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Mol Cell Biol. 2002 Jan;22(2):412-20.

Insulin gene transcription is mediated by interactions between the p300 coactivator and PDX-1, BETA2, and E47.

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  • 1Department of Molecular Physiology, Vanderbilt University Medical Center, Nashville, Tennessee 37215, USA.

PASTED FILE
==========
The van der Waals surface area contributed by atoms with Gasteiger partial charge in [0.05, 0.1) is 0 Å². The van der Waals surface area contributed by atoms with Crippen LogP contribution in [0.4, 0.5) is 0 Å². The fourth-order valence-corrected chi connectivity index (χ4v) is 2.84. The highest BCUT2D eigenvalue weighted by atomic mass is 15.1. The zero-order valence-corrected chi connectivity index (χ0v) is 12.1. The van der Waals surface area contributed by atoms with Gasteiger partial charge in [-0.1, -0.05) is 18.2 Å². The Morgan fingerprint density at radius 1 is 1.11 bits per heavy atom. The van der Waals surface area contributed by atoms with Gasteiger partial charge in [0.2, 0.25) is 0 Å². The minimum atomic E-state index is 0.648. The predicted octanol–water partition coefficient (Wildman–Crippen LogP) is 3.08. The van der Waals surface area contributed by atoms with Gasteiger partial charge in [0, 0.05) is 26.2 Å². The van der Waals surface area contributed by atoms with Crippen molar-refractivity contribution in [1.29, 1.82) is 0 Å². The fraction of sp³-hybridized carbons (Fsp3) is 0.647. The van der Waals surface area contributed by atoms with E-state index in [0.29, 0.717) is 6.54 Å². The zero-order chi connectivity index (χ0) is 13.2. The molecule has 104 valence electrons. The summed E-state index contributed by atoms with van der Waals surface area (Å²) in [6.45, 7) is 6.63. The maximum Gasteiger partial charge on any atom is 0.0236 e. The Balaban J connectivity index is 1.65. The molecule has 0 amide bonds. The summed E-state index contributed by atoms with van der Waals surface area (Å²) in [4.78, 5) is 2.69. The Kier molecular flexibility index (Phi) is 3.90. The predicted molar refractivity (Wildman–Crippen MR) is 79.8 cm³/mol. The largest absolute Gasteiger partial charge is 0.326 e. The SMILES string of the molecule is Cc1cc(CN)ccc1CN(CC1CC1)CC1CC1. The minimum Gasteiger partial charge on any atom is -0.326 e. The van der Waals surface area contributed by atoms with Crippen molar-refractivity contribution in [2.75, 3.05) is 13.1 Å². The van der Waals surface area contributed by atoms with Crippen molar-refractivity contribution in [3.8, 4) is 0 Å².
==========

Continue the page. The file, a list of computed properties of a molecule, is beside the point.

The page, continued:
Pancreatic beta-cell-type-specific expression of the insulin gene requires both ubiquitous and cell-enriched activators, which are organized within the enhancer region into a network of protein-protein and protein-DNA interactions to promote transcriptional synergy. Protein-protein-mediated communication between DNA-bound activators and the RNA polymerase II transcriptional machinery is inhibited by the adenovirus E1A protein as a result of E1A's binding to the p300 coactivator. E1A disrupts signaling between the non-DNA-binding p300 protein and the basic helix-loop-helix DNA-binding factors of insulin's E-element activator (i.e., the islet-enriched BETA2 and generally distributed E47 proteins), as well as a distinct but unidentified enhancer factor. In the present report, we show that E1A binding to p300 prevents activation by insulin's beta-cell-enriched PDX-1 activator. p300 interacts directly with the N-terminal region of the PDX-1 homeodomain protein, which contains conserved amino acid sequences essential for activation. The unique combination of PDX-1, BETA2, E47, and p300 was shown to promote synergistic activation from a transfected insulin enhancer-driven reporter construct in non-beta cells, a process inhibited by E1A. In addition, E1A inhibited the level of PDX-1 and BETA2 complex formation in beta cells. These results indicate that E1A inhibits insulin gene transcription by preventing communication between the p300 coactivator and key DNA-bound activators, like PDX-1 and BETA2:E47.

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